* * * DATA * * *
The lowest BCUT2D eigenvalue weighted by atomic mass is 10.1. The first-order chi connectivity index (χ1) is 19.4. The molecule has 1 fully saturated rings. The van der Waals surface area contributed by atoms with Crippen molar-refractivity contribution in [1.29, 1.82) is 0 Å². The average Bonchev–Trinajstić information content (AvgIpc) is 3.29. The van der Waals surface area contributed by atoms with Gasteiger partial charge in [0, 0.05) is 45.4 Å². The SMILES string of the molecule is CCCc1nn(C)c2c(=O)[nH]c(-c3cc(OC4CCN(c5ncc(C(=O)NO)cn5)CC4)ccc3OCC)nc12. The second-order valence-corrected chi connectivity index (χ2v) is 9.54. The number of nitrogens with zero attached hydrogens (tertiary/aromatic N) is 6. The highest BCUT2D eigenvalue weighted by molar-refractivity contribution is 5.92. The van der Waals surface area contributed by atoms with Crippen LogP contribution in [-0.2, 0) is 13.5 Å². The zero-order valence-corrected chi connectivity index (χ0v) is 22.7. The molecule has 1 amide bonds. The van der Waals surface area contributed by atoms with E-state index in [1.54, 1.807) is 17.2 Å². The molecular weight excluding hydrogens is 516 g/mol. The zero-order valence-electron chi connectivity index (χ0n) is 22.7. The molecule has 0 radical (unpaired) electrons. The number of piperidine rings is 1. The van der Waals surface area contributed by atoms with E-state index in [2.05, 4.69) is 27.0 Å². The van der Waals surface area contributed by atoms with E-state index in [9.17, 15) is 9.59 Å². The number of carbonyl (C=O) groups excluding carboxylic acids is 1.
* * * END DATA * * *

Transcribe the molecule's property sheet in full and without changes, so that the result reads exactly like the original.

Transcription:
The lowest BCUT2D eigenvalue weighted by atomic mass is 10.1. The first-order chi connectivity index (χ1) is 19.4. The molecule has 1 fully saturated rings. The van der Waals surface area contributed by atoms with Crippen molar-refractivity contribution in [1.29, 1.82) is 0 Å². The average Bonchev–Trinajstić information content (AvgIpc) is 3.29. The van der Waals surface area contributed by atoms with Gasteiger partial charge in [0, 0.05) is 45.4 Å². The SMILES string of the molecule is CCCc1nn(C)c2c(=O)[nH]c(-c3cc(OC4CCN(c5ncc(C(=O)NO)cn5)CC4)ccc3OCC)nc12. The second-order valence-corrected chi connectivity index (χ2v) is 9.54. The number of nitrogens with zero attached hydrogens (tertiary/aromatic N) is 6. The highest BCUT2D eigenvalue weighted by molar-refractivity contribution is 5.92. The van der Waals surface area contributed by atoms with Crippen LogP contribution in [-0.2, 0) is 13.5 Å². The zero-order valence-corrected chi connectivity index (χ0v) is 22.7. The molecule has 1 amide bonds. The van der Waals surface area contributed by atoms with E-state index in [1.54, 1.807) is 17.2 Å². The molecular weight excluding hydrogens is 516 g/mol. The zero-order valence-electron chi connectivity index (χ0n) is 22.7. The molecule has 0 radical (unpaired) electrons. The number of piperidine rings is 1. The van der Waals surface area contributed by atoms with E-state index in [2.05, 4.69) is 27.0 Å². The van der Waals surface area contributed by atoms with E-state index in [9.17, 15) is 9.59 Å². The number of carbonyl (C=O) groups excluding carboxylic acids is 1.